22nd Mar2019

‘Pet Graveyard’ Review

by Phil Wheat

Stars: Jessica O’Toole, David Cotter, Rita Siddiqui, Kate Lush, Andrew Hollingworth, Claire-Maria Fox, Mike Kelson, Kate Milner Evans, Heronimo Sehmi, Georgina Jane, Hattie Willow | Written by Suzy Spade | Directed by Rebecca Matthews


We’ve covered quite a few films from UK production outfit Proportion Productions, who have become almost factory-like in their film output in recent years, with films like the Unhinged remake, Fox Trap, House on Elm Lake, Darker Shade of Elise, Mother Krampus, Suicide Club, Curse of the Scarecrow and The Bad Nun to name a few… Pet Graveyard is the latest film in their ouevre and no, before you ask, this is NOT a riff on Pet Sematary.

Going back to the title for a minute, it seems such a shame that the companies recent output has been lumbered with these “mockbuster”-like titles and marketing (I’m looking at you Mother Krampus and The Bad Nun). I know that marketing films in this way can get you seen by retailers and better still more sales, but at the same time its almost like cheating an audience into seeing a film (a similar tactic used by The Asylum) by raising their expectations. Expectations that, undoubtedly, will be dashed by the finished product through no fault of its own.

Pet Graveyard (it could really do with a better title TBH) concerns a group of friends tormented by the Grim Reaper and his sinister pet after they undergo an experiment that allows them to revisit the dead – think something along the lines of Flatliners meets Insidious but from a British perspective.

The film opens with a prologue set three years ago a terrified woman (Claire-Maria Fox) drives into a garage late at night, with her passenger (Andrew Hollingsworth) dying in his seat. Instead of trying to help him she implores with the owner (Hattie Willow) to fix her car, desperate to escape the situation rather than pause to help her friend. But when Daryl blacks out he ends up in blackness, eventually killed inside purgatory, foreshadowing what is to come for our main cast of characters: failing medical student Lily (Jessica O’Toole) who, in present day, is cajoled by her Jackass-inspired YouTuber brother Jeff (David Cotter) into helping him and his two friends take part in a “brinking” (aka flatlining) experiment, which [obviously] goes horribly wrong and we get the aforementioned appearance(s) of a creepy sphinx cat and his grim reaper owner as Pet Graveyard descends into a mix of supernatural horror and old-school slasher movie.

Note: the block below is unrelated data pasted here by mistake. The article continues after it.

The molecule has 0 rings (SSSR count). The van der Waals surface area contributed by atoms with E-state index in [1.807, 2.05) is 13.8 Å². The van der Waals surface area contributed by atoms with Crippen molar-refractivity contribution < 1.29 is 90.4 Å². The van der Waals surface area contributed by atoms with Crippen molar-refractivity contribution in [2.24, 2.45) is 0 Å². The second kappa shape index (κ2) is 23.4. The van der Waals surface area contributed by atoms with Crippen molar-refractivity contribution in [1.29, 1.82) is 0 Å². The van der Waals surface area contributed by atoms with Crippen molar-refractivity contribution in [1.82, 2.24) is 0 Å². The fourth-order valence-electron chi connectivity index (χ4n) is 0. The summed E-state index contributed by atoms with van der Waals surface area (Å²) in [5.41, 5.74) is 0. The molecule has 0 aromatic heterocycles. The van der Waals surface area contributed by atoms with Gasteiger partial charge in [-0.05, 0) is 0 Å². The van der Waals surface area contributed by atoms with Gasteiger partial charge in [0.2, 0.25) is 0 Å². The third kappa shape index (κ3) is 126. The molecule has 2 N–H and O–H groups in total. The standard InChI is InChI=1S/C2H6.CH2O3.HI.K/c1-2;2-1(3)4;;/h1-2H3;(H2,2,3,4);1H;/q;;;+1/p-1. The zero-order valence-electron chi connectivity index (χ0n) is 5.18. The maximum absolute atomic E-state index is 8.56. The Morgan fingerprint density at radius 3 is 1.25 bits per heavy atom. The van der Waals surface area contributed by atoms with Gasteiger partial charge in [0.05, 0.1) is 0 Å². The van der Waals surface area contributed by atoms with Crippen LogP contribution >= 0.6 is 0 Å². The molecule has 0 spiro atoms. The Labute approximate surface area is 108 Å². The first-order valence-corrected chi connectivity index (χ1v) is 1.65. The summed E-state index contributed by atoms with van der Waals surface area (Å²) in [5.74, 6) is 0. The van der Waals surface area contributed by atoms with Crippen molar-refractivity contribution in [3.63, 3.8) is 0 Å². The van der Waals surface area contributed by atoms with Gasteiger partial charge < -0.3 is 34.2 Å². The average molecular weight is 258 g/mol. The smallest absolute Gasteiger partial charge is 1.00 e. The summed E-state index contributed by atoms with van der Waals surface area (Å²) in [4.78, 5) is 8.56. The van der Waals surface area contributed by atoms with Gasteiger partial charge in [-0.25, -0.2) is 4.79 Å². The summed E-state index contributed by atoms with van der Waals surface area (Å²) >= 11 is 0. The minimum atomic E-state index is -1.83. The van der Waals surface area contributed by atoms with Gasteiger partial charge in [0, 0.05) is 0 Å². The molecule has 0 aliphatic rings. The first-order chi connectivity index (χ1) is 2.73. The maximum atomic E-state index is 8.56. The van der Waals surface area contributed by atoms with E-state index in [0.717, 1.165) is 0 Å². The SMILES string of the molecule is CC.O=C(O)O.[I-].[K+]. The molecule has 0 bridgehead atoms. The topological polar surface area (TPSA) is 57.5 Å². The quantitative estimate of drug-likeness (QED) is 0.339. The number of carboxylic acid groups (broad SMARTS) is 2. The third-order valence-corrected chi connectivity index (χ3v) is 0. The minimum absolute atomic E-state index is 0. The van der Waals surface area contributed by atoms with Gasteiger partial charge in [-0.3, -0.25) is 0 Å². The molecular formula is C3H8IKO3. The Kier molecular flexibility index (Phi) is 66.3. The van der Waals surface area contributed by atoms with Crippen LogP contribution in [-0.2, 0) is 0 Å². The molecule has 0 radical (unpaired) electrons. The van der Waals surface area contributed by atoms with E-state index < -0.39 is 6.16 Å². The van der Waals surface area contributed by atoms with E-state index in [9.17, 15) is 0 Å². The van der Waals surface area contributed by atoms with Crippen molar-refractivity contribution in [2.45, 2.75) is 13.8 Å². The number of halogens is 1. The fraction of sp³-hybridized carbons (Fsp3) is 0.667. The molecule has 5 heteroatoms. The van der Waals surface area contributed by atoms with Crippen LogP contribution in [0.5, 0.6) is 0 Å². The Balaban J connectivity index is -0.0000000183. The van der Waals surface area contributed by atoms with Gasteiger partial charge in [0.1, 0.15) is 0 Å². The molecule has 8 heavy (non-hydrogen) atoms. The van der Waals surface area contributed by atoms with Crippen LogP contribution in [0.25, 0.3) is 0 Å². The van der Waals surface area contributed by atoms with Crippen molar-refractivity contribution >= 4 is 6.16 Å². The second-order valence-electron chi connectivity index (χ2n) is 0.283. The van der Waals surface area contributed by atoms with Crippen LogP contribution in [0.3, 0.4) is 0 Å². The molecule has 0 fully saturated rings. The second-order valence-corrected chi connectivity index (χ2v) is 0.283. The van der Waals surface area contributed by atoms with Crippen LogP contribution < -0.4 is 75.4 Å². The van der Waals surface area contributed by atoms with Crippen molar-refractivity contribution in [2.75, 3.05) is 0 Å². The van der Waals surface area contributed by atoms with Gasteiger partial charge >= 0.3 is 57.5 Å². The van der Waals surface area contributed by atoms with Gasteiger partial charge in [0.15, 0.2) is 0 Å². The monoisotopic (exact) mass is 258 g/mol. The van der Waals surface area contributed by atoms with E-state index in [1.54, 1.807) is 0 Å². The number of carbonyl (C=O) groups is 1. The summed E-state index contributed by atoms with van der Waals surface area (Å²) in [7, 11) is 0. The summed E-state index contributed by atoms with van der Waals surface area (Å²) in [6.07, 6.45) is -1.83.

And thats the thing, Pet Graveyard REALLY isn’t a Pet Sematary wannabe. Instead its a supernatural slasher movie, complete with inventive kills and all the other tropes of stalk and slash horror, but with the Grim Reaper as the killer rather than the likes of Freddy or Jason. The only ties it has to anything pet-related is that cat. That wrinkly-skinned, creeping around, cat which foretells the reapers next unfortunate victim.

One thing I really like about Proportion Productions is that they seemingly work very much like a family: producers are given the chance to direct, actresses are given the chance to write, etc. In the case of Pet Graveyard, the film marks the directorial debut of Rebecca Matthews (who was a producer on nine prior productions for the company) and comes from a screenplay by Suzy Spade, who wrote Viking War, a ChampDog Films production (the company behind the aforementioned Unhinged remake and Darker Shades of Elise) which was directed by Louisa Warren, who also acted in the likes of Curse of the Scarecrow and Suicide Club… See told you it was like a film-producing family!

The other thing I like about the company is… Well, just take a look at the paragraph above. Look at the names – they’re all women. No matter what you think about Proportion’s product, you have to commend them for actually giving women voices within the genre – not just acting in horror, but producing, writing AND directing. But hey, you’re not going to hear about that in the mainstream media, or even the larger horror media for that matter, are you? Nope. Sadly. And it’s THAT fact that should be used to sell their films, not any mockbuster angle – after all, genre fans all want to see more proportional gender representation (see what I did there?!) in horror don’t we?

If you’ve seen more than a few other films from Proportion Productions and their cohorts, like I have, you kind of know what to expect with Pet Graveyard: a competently made, micro-budget horror that – honestly – has ideas above its stature but that still manages to tell its story well, within the confines set for itself by virtue of budget, cast, etc. Yes Matthews’ film is slow at times and suffers from some stilted performances and flat cinematography but on the whole this is another win for the modern-day genre producers at Proportion.

Pet Graveyard is scheduled for release on DVD/Digital on April 2nd from Uncork’d Entertainment.


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